For Kjartansson, and anyone who has experienced his exhibitions, this sentiment will feel familiar. The staged elements of his previous shows echo these two situational qualities with clarity and precision. Within his installations, the viewer is omniscient—operating within the meta-knowledge of fiction, and the full awareness that while the actors in the performances surely know the status of their acting, they portray no evidence of their artificial context.
In short: we know they know; they pretend there is nothing to know. Seul celui qui connaît le désir is in stark reference to this sense of singularity and awareness.
We enter the exhibition first through text. Appropriately enough, even if by chance, the sequence of the words in the exhibition title, and their repeated syntax, will show up in a Google search return populated with results from French authors Baudelaire and Proust. The words, as well as the authors who have used them for other stories, are ubiquitous. But in fact, the exhibition’s title is lifted from Goethe—the German iteration of the poem’s source is blown up large in the entrance to the exhibition. So are lyrics to Frank Sinatra, who similarly borrowed the text. The two translations (both literally and figuratively) frame Kjartansson’s first piece—a stage set of mountaintops, or tips of glaciers, that occupy the entrance plaza of the space. Having myself just returned from Iceland, it was easy to see how this treatment of nature is a deadpan joke, paling in comparison to the snow-topped mountains visible in the distance from almost any part of the main highway, or to the majestic vastness of Jökulsarlon, the glacial lagoon in the southeast part of the island. There was something balletic, even operatic, in how the masses of cloudy pale blue ice, marbled with back sand, danced and shifted in the bay of the clear water lagoon.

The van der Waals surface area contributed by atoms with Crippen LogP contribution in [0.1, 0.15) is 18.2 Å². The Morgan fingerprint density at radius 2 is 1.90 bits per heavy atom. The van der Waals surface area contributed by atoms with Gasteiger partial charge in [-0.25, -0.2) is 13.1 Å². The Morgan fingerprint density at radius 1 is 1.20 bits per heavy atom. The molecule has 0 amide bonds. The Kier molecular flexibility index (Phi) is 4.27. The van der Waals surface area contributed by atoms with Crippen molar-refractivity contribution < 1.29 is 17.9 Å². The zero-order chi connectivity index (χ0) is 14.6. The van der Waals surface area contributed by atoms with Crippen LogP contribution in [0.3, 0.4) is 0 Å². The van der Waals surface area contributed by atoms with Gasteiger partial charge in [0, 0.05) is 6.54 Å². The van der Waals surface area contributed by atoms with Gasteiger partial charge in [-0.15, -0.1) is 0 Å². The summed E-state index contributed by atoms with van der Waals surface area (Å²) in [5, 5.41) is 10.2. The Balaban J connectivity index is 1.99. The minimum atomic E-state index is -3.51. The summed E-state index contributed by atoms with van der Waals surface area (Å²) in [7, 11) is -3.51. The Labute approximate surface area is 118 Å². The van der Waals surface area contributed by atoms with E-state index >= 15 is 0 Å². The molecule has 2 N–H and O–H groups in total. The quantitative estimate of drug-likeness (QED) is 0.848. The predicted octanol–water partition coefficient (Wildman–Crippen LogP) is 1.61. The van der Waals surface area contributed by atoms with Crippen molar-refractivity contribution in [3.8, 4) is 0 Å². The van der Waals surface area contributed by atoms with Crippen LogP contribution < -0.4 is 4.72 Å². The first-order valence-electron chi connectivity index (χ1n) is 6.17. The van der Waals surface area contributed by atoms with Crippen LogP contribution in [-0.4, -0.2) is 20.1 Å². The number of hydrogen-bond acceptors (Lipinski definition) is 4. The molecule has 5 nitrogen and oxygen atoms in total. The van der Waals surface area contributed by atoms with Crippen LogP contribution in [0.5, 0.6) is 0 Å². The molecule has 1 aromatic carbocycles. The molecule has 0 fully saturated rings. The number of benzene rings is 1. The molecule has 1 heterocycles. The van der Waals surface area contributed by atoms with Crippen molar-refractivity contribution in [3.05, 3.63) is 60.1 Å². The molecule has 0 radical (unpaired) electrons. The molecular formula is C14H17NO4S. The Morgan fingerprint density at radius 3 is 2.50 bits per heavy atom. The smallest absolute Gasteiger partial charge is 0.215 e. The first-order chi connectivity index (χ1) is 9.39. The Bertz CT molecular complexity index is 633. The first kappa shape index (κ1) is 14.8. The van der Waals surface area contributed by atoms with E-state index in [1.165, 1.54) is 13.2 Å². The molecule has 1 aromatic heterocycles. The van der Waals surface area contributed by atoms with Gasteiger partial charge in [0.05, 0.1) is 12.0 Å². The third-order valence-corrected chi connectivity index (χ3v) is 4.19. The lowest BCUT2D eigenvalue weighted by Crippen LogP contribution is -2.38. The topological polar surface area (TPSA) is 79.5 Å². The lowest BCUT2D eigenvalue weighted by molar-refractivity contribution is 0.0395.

Here, we have only summits. Nothing keeps Kjartansson’s installations from being indulgent. As with the exhibition as a whole, decadence heeds satisfaction.
Seul celui qui connaît le désir sets up the same expectations of romance that its aesthetics have trained us to suspect. As observers, we are never fully absorbed into the scenery, but are constantly made aware of the prop-like nature of our environment within the gallery. The failure to achieve a true idyllic state is implied in Kjartansson’s work, but it is a failure that is synonymous with awareness. This is not a bad thing. The implication of this term is what makes us moral viewers—it draws our attention to what it means to be a good participant/audience. We share the space, but not the spectacle.
In Seul celui qui connaît le désir, beyond the stage there is a glimmer of authenticity—and the promise (if not the threat) that we will, at the very least, be enchanted.
(Image at top: Ragnar Kjartansson, Scenes from western culture, 2015, Film still. Courtesy of the artist & Luhring Augustine, New York; i8 Gallery, Reykjavik)